Break Through

From biotech to branding, the biggest discoveries start with an open mind.

When we think about breakthroughs, we like to think about excitement and hope. A sense of accomplishment. Maybe even a spot in the history books.

But the path toward groundbreaking discoveries usually doesn’t feel anything like that. More often, making progress toward a breakthrough looks more like chaos. Unforeseen challenges. Perseverance. There are no breakthroughs without serious challenges to break through.

That holds true whether we’re talking about biotechnology or branding — and often, the obstacles we encounter push us even further. They make us question our assumptions and get closer to the truth. When we get creative and reconsider our approach, we can wind up stumbling onto a discovery that’s even better than what we thought we were looking for.

For example, some of the biggest breakthroughs in the realm of health science only happened because someone saw potential in the unexpected:


In 1895, Wilhelm Conrad Röntgen was experimenting with cathode ray tubes and electrical currents when he noticed a piece of radioactive material glowing across the room. Inspiration struck: he used it to invent the first X-ray.


In 1928, Sir Alexander Fleming noticed that one of his Petri dishes was contaminated with mold. But then he saw the good news: that mold had stopped bacteria from spreading. That observation led him to develop penicillin.


In 1956, Wilson Greatbatch was building equipment to record the sounds of the heart when he realized that his creation gave off a rhythmic electrical pulse, much like the human heart. He used that discovery to invent the internal pacemaker.

In the race to make progress and get a leg up on the competition, many of today’s tech companies embrace the philosophy of “Move fast. Break things.” But in the biotech world, the same mentality usually doesn’t apply. It’s less tempting to move fast and break things when the “things” at stake include people’s well-being, body parts, and lives. In those cases, it takes a more cautious approach to make breakthroughs: one that’s rooted in research, careful trials, and extensive analysis.

Bringing a brand to life can be a bit like that.

Working with brands takes care, whether we’re working on a rebranding project or building one from scratch. The stakes are high, because customer trust and relationships keep brands alive. So we use our own scientific method to guide our approach:


Research isn’t just for the lab. Positioning ourselves to make a breakthrough takes preparation. We kick off new projects by developing a deep understanding of the audience, business, goals, and the marketplace that we’re working with. It all adds up to a solid foundation for our work.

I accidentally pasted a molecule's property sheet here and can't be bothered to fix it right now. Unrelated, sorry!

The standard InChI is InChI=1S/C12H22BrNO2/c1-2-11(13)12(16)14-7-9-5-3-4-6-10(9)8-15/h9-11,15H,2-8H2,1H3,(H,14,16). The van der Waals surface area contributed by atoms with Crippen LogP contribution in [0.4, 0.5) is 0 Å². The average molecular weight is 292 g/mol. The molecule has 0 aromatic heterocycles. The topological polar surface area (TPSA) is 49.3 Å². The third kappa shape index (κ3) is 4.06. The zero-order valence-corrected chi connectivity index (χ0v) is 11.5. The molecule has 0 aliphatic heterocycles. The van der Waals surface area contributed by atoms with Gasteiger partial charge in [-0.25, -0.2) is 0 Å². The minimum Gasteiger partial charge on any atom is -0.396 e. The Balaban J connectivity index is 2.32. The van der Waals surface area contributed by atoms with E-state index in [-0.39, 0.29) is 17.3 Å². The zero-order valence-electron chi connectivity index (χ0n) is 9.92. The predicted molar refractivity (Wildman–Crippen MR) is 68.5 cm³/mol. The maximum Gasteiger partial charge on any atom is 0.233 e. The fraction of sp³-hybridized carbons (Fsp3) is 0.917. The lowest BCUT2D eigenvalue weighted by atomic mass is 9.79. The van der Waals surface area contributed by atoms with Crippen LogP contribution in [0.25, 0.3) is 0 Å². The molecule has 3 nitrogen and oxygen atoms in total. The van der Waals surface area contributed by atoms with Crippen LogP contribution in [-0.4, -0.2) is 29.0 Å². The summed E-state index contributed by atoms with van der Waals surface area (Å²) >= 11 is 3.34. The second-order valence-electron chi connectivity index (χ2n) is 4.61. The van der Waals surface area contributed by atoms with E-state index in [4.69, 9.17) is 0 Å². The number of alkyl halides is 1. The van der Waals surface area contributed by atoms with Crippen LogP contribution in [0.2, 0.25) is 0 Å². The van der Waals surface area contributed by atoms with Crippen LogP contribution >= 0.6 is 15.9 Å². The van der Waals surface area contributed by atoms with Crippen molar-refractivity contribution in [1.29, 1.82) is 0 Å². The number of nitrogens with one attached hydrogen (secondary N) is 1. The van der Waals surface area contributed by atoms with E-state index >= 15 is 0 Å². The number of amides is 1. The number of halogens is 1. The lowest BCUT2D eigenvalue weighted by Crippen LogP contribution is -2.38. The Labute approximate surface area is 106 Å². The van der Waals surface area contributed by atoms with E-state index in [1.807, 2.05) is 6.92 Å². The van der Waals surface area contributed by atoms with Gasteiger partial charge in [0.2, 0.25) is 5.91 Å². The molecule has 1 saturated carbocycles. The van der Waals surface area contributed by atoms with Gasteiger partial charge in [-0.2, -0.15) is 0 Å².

This is when we start experimenting. We use our Discovery findings as a jumping-off point for design thinking and brainstorming, and let ideas flow without judgment. Does that anything-goes mentality sometimes take us in strange directions? You bet. But often, unexpected ideas spark our biggest “Aha!” moments and lead to creative breakthroughs.


Great ideas deserve great execution. While we make breakthroughs during Exploration, we perfect them during Refinement. This is when we fine-tune our work, get feedback, and fine-tune it again. And then again. It’s when we sweat the details, embrace business sense, and let logic take the lead, making sure everything supports our original goals.


At last, we put all the pieces together and bring the project to life. That can mean coding a website, compiling a brand style guide, editing a video, printing marketing collateral, and anything else it takes to bring our work into the real world.


It’s the moment we’ve all been working towards: when the site goes live, the brand identity is implemented, or new designs see the light of day. Sometimes all three at once. That’s why we rely on our process — so when we release a new project into the real world, we can all stand behind it with confidence.

No matter what we’re working on, we’ve found that keeping an open mind is a crucial part of making creative progress. That’s where the best (and weirdest… and funniest) ideas come from. Ideas that make our work better, and our lives more enjoyable. Sometimes, questioning our own habits leads us to a clearer path, but only when we remain curious and help each other persevere. It’s the difference between creating “good” work and creating work that breaks through.